( 393) before. Hunter spends most of his explanation of consciousness upon the language habit phase. Language ability according to him is behavior which is symbolic and can be reinstated at the proper time. This is contrasted with the ordinary stimulus-response activity, which is not `conscious' behavior. Of course if, in opposition to the weight of factual evidence, the above solution is not accepted, we may have room for the term consciousness as a separate category in psychology, provided, however, that it be divested of its unscientific connotations. This would not necessarily deny a behavioristic statement of it. It is also well to admit that as yet we do not have sufficient data to explain consciousness completely. The purpose here is to show that a behavioristic explanation in terms of language mechanisms appears particularly hopeful as a scientific basis of attack upon the problem. Further facts in regard to the identification of consciousness with language habits will appear in the discussion which follows.
The rest of the paper I wish to devote to the view of language as a social category or process, although I would not limit the study of behavior to only that which establishes the social status of persons, as Weiss apparently does. This presentation does not oppose the line of thought already developed. It is an attempt to see the influence of some of the social factors which may be involved in language and consciousness and to bring out further facts in regard to this problem of language mechanisms and consciousness.
The basis for the conception of language habits as a social process is the act and the stimulus-response situation. In actual life the stimulus and response are not separated from each other. As a matter of fact, there must be some sort of response before there can be a stimulus, and vice versa, there must be some sort of a stimulus before there can be a response. Behavior is a continuous process of activity. A response is in turn a stimulus for another response and this again is a stimulus for further response. In the physical process all that we have is a change in the system of tensions.
( 394) The only way that we get a separate stimulus or a separate response is by a process of abstraction  whereby we call the stimulus a certain phase of a coordination which represents conditions which have to be met for the completion of it, while the response is the phase which represents the conditions that serve as means for effecting the successful coordination.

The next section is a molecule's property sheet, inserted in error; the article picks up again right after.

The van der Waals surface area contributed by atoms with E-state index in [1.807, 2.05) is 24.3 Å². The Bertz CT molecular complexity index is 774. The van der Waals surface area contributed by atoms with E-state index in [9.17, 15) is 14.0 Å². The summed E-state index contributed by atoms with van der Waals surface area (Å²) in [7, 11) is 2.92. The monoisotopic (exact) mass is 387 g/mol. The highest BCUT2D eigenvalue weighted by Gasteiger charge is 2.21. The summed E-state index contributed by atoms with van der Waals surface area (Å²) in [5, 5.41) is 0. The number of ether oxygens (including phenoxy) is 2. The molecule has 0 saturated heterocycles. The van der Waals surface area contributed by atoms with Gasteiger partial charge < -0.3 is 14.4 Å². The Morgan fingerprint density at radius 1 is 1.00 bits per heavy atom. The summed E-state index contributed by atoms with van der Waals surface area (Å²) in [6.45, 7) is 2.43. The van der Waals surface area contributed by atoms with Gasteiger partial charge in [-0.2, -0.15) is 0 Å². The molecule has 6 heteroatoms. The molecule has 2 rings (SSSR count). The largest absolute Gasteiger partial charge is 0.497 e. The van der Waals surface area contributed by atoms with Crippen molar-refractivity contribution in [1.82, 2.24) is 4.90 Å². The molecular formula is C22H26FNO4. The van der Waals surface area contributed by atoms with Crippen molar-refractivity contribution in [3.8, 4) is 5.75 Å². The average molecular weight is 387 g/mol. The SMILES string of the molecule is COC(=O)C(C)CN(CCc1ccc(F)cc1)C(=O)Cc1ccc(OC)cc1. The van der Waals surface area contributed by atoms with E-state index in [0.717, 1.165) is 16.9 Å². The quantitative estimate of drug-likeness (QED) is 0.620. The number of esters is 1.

If the stimulus is a phase of the coordination which represents conditions that must be fulfilled for a successful completion of the coordination, then the stimulus defines or indicates what the response or the rest of the coordination is to be. The response also defines or indicates what has been the stimulus or preceding conditions for this response. In other words, one part of the act, or coordination, defines another part of the act.
This continuous character of behavior and action is particularly important. If what has been said about the definition of one part of the act by another is correct, then the meaning of the first part of the act is found in the rest of the act. The meaning of one act is another act, the meaning of this act is still another act or series of acts and so on. All there seems to be in meaning after all is activity. Lashley expresses a view somewhat similar to this in his article, 'A Behavioristic Interpretation of Consciousness.' Meaning is not the ephemeral intangible thing we have been wont to consider it, but definite concrete acts.
In social life our habits and acts have been developed cooperatively. Other persons complete our acts for us. We also complete their acts. But as long as response is to immediate stimuli there is nothing which need be called
( 395) conscious  or which would necessarily involve language habits. And as long as the interaction of individuals is carried on upon the basis of direct response to stimuli, we are not called upon to use language habits.
Now in such cooperative activity as we have in social life, it is clear that a large number of potential stimuli are not present. The greater the cooperation, the larger this number of potential stimuli will be. Further, it appears that if the individual were able to furnish a substitute for these absent stimuli, he would be defining or getting the meaning of his own actions or responses, for the stimulus defines the response and he would be indicating to himself the nature of the absent stimulus. He would be able to function much more adequately. This kind of activity, of course, would be the operation of language habits according to the definitions of them which were given above. It would be actual behavior; to be less specific it would be thinking.
If this explanation of language habits as substitute action and the relation of stimulus and response is correct, it seems that the only possible way for a language habit to develop would be for the organism in some manner to take the role of another individual or object and stimulate itself in the same manner that the other individual or object stimulates it. In this manner it would develop signs and symbols which would signify absent objects, and also present activity. As Mead states, "Significance has two references--one, to
( 396) the thing indicated, the stimulus-object; the other, to the response (present activity) or the meaning." 
The possible ways whereby an individual or other organism could thus take the role of another person or object and stimulate itself in the same way that the other stimulates it, appear limited.